(Our E-pistle is guest authored this week by Marta Rose, who I thank for writing. If anyone else wishes to pen an E-pistle, please let me know. I’ll do them most weeks, but would like our E-pistles to become multi-voiced this year…)
I noticed the kid with the pink hair first when his family walked into the sanctuary Christmas Eve. They sat right up front, the pink-haired boy and his brother, who both looked to be in their teens. Their mother and little sister sat in the pew right behind them. I wanted to tell the boy I loved his hair, but I was wrangling Micah and two of his friends. Still, I kept watching them through the service – a new family, sitting right up front, one of them with pink hair! They were fascinating.
Then during the Prayers of the People, Michael asked us to share the names of those we were missing this Christmas Eve. As the congregation quietly called out names, I saw the little girl – maybe nine or ten years old – weeping in her mother’s arms. At first I thought she was just tired and cranky, like my three boys who were wriggling and whispering beside me. But quickly I could see that this girl’s tears were ones of real sorrow. As she rested her head on her mother’s shoulder, her face tightened in waves of grief. After a few minutes, she got up and sat in her brother’s lap. He held her close and patted her back while she cried.
When the service was over, her other brother helped her on with her coat. Before I had a chance to catch them, they were gone.
“Who was that family?” I asked Michael as soon as I got downstairs. He was standing in his robes by the front door, greeting people as they left.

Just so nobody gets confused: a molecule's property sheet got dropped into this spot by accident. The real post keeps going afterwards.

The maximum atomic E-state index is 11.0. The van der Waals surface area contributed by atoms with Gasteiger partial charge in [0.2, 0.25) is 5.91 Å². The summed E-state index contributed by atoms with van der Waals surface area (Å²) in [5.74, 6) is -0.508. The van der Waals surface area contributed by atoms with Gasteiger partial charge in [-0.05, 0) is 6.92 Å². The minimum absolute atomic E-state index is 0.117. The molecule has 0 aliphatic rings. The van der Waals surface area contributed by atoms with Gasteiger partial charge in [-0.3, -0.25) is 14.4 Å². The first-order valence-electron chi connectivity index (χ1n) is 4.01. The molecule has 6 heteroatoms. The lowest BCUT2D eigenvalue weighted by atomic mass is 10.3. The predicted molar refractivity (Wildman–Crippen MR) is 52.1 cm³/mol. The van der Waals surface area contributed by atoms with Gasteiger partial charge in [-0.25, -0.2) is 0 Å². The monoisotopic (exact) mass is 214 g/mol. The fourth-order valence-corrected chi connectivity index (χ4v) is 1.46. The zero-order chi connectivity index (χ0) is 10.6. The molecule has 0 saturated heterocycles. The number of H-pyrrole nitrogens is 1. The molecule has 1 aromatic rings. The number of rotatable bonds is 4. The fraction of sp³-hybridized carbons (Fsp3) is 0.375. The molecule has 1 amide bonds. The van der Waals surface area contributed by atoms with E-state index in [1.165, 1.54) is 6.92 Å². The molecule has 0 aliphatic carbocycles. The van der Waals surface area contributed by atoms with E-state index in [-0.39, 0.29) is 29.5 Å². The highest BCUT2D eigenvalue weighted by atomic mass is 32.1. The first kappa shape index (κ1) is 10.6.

“The ones in the front pews?”
“Yeah, the boy with the pink hair, the girl who was crying?”
He nodded. “They just left. I asked the mom if they were OK. She said they lost their father, her husband, just a month ago.”
All around us in the crowded lower narthex, people were smiling and hugging and calling out, Merry Christmas! Merry Christmas!
“Wow.” I sighed. “I thought something like that. Do you know who they were?”
“I didn’t get their names.” Michael’s face twisted with frustration. “I should have gotten their names, but it was such a rush as they were leaving.”
It’s now almost Epiphany, and I can’t stop thinking about this family. I hope they received some comfort from our service. I hope they felt welcome, and that if they return, they know they will be greeted warmly.
But as I said to Michael the next day over Christmas dinner, it’s OK that we don’t know who they were.
“It was like a visitation,” I said. “I’m sure there was a gift for us in their coming.”
I just love the messiness and wonder of the incarnation, of God’s “coming to us to share our common lot” in the form of a child, born in a lowly stable. For me, among the greatest gifts of the incarnation is to infuse awe into the ordinary, to make me see in a new light that which has become dull and routine.
That family’s visitation on Christmas Eve felt a bit like that – in their presence, everything felt both more somber and more radiant – the Christmas Eve service I’ve been attending for more than a decade, the squirrelly boys by my side, the faces of my church family, the familiar Christmas carols.
The wonder of the incarnation is God’s gift to us, through Christ, but I am realizing, as we approach Epiphany, that our gifts to Christ can also help each other see anew. That family on Christmas Eve were Magi of sorts, bearing their sorrow as a gift to the Christ child and to all of us who shared it with them, in however small a measure that night.
I hope you will join me in praying for this family and their loss. I also hope you will join me in thinking about what gifts you have to bring to Jesus this Epiphany, and how your gifts might illuminate all our lives.
See you in church,
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